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Commandments spark local debate as well

By Trina Trice

The Ten Commandments controversy may have started in an Alabama court building, but it has sparked debate all over the country.

In Georgia, the issue has stirred emotions.

"America is getting too far way from religion," said Bill Adams of McDonough.

While Adams would like the U.S. Congress to "let the people decide" how they fill about the Ten Commandments in a government building, others, such as Arthur Moton of Jonesboro, see it as a dangerous habit too many government officials endorse or have overlooked.

Moton believes that without the separation of church and state, the society sets itself up for historical blemishes such as the Salem Witch Trials or a regime similar to that of the Taliban, he said.

Clayton County District Attorney Bob Keller doesn't see it that way.

"I would support having the Ten Commandments, but I understand the separation of church and state," he said. "It's a tough argument. We get so caught up in the separation of church and state that we forget the basic foundation (the Ten Commandments) that governs human conduct. The Ten Commandments do serve as a foundational basis of our law."

Since this country's inception religion and government have been intermingled consistently.

Americans pledge allegiance to "one nation under God." U.S. currency says "In God We Trust." Congress opens each day's work with a prayer, as does the Supreme Court.

Several local government bodies have prayer, or invocations, at the beginning of meetings, such as the Clayton and Henry county Board of Commissioners, the Clayton County Board of Education, and the city councils in Locust Grove, McDonough, Hampton, and Forest Park. include invocation, another word for prayer.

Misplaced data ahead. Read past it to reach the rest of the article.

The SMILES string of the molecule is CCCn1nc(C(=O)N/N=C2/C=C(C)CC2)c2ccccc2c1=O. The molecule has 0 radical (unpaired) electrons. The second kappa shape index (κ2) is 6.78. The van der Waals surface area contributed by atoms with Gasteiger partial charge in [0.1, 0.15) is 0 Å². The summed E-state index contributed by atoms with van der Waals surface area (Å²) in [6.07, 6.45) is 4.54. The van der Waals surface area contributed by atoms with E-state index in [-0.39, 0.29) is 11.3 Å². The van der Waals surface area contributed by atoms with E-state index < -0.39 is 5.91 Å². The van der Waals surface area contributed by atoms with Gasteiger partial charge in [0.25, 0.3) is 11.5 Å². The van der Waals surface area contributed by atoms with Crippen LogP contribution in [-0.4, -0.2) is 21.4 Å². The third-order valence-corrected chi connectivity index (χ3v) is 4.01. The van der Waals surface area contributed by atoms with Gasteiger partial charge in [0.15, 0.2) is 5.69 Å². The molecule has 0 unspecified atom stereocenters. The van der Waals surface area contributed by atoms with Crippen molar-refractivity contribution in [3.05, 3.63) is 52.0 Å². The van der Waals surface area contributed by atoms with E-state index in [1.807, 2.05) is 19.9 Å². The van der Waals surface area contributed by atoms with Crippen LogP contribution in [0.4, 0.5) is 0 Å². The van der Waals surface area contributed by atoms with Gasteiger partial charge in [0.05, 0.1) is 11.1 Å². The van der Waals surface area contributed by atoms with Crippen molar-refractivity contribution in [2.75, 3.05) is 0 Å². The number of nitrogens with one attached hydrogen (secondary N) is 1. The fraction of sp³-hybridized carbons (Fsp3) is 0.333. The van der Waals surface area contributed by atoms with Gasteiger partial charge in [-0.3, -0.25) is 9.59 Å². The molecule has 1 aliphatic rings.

"I don't see it as a conflict at all," said Crandle Bray, chairman of the Clayton County Board of Commissioners. "Even if someone has a problem with it, we'd certainly let them excuse themselves."

But a prayer conducted by government officials at meetings is marginally illegal, said Brad Rice, professor of History at Clayton College & State University.

"Georgia has had the prayer in schools (legal) cases," Rice said. "Oftentimes people who support prayer in schools don't understand that it's absolutely legal to pray in school. The rule is against school officials praying in school. The same First Amendment that stops (prayer) from being on the loud speaker, protects the right to do it (on one's on). But prayer (at government meetings) is inappropriate, probably illegal and definitely innocuous."

Henry County Commissioner Gary Freedman also supports prayer before meetings, saying it isn't illegal at all.

"It isn't because we do it before we open the meeting that way it passes the legal litmus test," he said.

About the Ten Commandments controversy, Freedman said, "I think it's a terrible day when a country that was founded on religion, makes it illegal to post the Ten Commandments. I think our forefathers are spinning in their graves."

Whatever the outcome of the battle over the Ten Commandments monument in the Alabama state Judicial Building, religious symbols and words will continue to be embedded in the government, the courts and other public places.

Shannon Jones of Morrow, who has studied political science, agrees.

"In our Constitution and our Preamble we talk about God," she said. "Even though we try to separate church and state, I think our forefathers based this country on Christianity. It's not separate and it never will be."

Alabama's associate Supreme Court justices ordered the 5,300-pound granite monument displaying the Ten Commandments removed from the rotunda of the state judicial building Thursday, despite Chief Justice Roy Moore's fiery defense of the monument. The U.S. Supreme Court has said it would not stay the removal, and Moore has promised he would appeal.

Moore spent much of Thursday vowing to do everything within his power to keep the monument in place.

Moore's supporters kept vigil Friday morning from their sleeping bags and bedrolls strewn outside the courthouse.

"I think that's the only way they can make the people realize what's happening," Adams said. "I think it's a good deal."

Still, protesters outside the building said they were willing to stand in the heat and risk arrest for days or weeks to keep the monument inside. Twenty-one were arrested Wednesday night on trespassing charges.

The Associated Press contributed to this article.